Saturday, September 26, 2009

ATLAS Press announce "Boris Vian Letters to Stanley Chapman"


Boris Vian, Letters to Stanley Chapman.

Facsimile edition of Vian's letters to Stanley Chapman, all but the first written in English.

SPECIAL PRICE for direct orders from the website: £8, until the end of October 2009.

The occasion of this publication is a sad one: the recent death of Stanley Chapman, President of the London Institute of 'Pataphysics, Regent of the Collège de 'Pataphysique, founder-member of the Oulipo, translator extraordinaire, and good friend...
The Times Literary Supplement also reviewed this title, albeit a little inaccurately, publication was jointly by Bookartbookshop and Atlas Press for the London Institute:

Inspired by our commemoration of Boris Vian (NB, luly 17 and August 21 & 28), Alastair Brotchie sends us a fascinating booklet which he has published himself, under the imprint bookartbookshop, Letters to Stanley Chapman contains a brief correspondence with the English writer responsible for transtatlng Vian's novels L'Écume des jours (Froth on the Daydream) and L'Arrache-coeur (Heartsnatcher). Brotchie reproduces the letters in facsimile — only seven in all, but some run to several pages. The majority are in fluent English, "which I don't speak", Vian explains. "neither do I write it, you know". They are typically full of puns, many of them obscene: in one letter alone (October, 1955), we remarked "arse-stonishingly", "inside aunt Ally" (incidentally), "French vocal bullery" and "cuntemporary".
The better part of the correspondence concerns "some crazy and atrocious lyrics for French 'Rock and Roll' things" by Vian, which he invites Chapman to translate. "Enclosed are three of the worst", he writes in September 1956, at the height of his involvement in the music business (Vian worked for Philips, where his boss was Jacques Canetti, brother of Elias). It would be "nothing" for him to write his own English words "on the horrible music", but he thought "nice little Stanley" might do "an adaptation. We could co-sign and share the income".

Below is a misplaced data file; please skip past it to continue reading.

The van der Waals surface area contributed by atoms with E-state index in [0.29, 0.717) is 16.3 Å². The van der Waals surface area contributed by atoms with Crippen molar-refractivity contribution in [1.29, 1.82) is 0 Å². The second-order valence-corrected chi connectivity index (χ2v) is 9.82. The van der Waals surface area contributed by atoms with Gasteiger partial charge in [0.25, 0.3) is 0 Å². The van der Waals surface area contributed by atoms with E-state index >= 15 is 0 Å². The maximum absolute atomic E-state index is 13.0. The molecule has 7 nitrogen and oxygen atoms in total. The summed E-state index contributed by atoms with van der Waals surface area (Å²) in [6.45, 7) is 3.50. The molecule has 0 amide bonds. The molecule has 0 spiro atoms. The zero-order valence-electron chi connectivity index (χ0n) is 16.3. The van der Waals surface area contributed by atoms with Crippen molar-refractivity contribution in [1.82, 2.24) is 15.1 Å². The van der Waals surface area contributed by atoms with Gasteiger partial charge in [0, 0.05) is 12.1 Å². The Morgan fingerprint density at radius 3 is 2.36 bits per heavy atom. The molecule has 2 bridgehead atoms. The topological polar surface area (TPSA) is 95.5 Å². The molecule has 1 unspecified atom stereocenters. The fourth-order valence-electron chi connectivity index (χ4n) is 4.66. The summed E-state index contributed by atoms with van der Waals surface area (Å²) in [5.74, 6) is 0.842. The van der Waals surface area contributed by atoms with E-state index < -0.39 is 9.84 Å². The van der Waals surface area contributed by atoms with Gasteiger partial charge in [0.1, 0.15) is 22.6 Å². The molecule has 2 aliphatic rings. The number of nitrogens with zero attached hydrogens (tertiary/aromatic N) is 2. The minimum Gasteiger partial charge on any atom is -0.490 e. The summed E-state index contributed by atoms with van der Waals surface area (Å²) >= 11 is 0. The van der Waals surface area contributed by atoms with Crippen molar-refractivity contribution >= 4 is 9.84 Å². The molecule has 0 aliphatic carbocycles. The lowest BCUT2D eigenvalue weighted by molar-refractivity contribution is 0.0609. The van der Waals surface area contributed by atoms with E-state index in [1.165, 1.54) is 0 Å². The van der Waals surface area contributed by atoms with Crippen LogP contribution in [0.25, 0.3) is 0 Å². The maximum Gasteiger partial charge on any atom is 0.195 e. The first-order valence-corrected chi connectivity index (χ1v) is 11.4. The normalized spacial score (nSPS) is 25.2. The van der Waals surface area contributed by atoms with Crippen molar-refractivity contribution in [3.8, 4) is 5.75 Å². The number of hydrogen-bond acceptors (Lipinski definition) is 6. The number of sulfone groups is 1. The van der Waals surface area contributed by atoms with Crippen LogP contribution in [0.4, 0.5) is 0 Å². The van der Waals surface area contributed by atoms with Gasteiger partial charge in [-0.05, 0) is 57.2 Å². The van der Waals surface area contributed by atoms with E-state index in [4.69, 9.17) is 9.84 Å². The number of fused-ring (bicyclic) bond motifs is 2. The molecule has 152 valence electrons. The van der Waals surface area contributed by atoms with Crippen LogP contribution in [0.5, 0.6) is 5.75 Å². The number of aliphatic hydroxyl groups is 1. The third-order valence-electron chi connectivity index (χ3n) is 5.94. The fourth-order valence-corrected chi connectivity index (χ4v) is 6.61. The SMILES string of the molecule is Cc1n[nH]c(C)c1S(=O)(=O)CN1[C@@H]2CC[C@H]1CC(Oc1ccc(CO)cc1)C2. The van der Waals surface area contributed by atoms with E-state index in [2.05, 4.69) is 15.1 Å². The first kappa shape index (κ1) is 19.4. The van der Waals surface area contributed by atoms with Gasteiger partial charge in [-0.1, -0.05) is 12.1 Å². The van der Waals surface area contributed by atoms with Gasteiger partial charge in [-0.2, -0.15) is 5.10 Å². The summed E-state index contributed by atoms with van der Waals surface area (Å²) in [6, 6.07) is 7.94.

The results lack the sprightly idiocy of the original. "Rock and Roll-Mops" is the story of a couple who work up a good appetite by rocking all night. When they ask a local bar- owner what`s on the menu, he offers a variety of dishes — liver of lion, kangaroo escalope, horse's eggs — which the grateful lovers consume before "on va r'toumer s'coucher!"
In his letter to us, Mr Brotchie remarks that there are "not so many Vian enthusiasts this side of the water". There are a few, though. and all will wish to read Letters to Stanley Chapman, available at £13 from 17 Pitfield Street. London Nl 6HB.
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